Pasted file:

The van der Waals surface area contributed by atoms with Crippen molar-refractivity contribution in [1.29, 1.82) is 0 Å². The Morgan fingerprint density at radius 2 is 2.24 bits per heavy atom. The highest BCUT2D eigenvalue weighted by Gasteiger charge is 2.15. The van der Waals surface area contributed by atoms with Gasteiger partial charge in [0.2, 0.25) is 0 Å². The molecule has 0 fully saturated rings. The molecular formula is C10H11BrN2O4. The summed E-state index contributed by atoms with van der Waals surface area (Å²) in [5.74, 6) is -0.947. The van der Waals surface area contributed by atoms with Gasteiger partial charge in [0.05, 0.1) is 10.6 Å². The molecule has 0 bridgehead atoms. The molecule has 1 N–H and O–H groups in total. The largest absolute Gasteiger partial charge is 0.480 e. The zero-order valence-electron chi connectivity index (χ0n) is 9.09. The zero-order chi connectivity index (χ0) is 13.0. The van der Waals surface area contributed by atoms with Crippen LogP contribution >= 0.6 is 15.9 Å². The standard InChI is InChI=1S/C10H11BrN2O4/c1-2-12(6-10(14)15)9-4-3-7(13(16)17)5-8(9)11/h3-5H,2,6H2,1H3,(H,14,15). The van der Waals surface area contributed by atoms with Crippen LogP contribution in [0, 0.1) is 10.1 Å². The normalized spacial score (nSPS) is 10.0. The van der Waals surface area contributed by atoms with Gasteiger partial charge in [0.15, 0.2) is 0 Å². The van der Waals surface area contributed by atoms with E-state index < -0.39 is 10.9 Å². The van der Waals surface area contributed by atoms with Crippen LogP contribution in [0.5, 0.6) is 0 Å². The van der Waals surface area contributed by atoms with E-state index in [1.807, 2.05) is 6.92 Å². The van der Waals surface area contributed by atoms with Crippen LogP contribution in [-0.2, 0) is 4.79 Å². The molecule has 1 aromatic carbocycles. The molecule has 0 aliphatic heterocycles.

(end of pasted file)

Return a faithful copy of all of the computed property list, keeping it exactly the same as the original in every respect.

The van der Waals surface area contributed by atoms with Crippen molar-refractivity contribution in [1.29, 1.82) is 0 Å². The Morgan fingerprint density at radius 2 is 2.24 bits per heavy atom. The highest BCUT2D eigenvalue weighted by Gasteiger charge is 2.15. The van der Waals surface area contributed by atoms with Gasteiger partial charge in [0.2, 0.25) is 0 Å². The molecule has 0 fully saturated rings. The molecular formula is C10H11BrN2O4. The summed E-state index contributed by atoms with van der Waals surface area (Å²) in [5.74, 6) is -0.947. The van der Waals surface area contributed by atoms with Gasteiger partial charge in [0.05, 0.1) is 10.6 Å². The molecule has 0 bridgehead atoms. The molecule has 1 N–H and O–H groups in total. The largest absolute Gasteiger partial charge is 0.480 e. The zero-order valence-electron chi connectivity index (χ0n) is 9.09. The zero-order chi connectivity index (χ0) is 13.0. The van der Waals surface area contributed by atoms with Crippen LogP contribution >= 0.6 is 15.9 Å². The standard InChI is InChI=1S/C10H11BrN2O4/c1-2-12(6-10(14)15)9-4-3-7(13(16)17)5-8(9)11/h3-5H,2,6H2,1H3,(H,14,15). The van der Waals surface area contributed by atoms with Crippen LogP contribution in [0, 0.1) is 10.1 Å². The normalized spacial score (nSPS) is 10.0. The van der Waals surface area contributed by atoms with Gasteiger partial charge in [0.15, 0.2) is 0 Å². The van der Waals surface area contributed by atoms with E-state index < -0.39 is 10.9 Å². The van der Waals surface area contributed by atoms with Crippen LogP contribution in [0.5, 0.6) is 0 Å². The van der Waals surface area contributed by atoms with E-state index in [1.807, 2.05) is 6.92 Å². The van der Waals surface area contributed by atoms with Crippen LogP contribution in [-0.2, 0) is 4.79 Å². The molecule has 1 aromatic carbocycles. The molecule has 0 aliphatic heterocycles.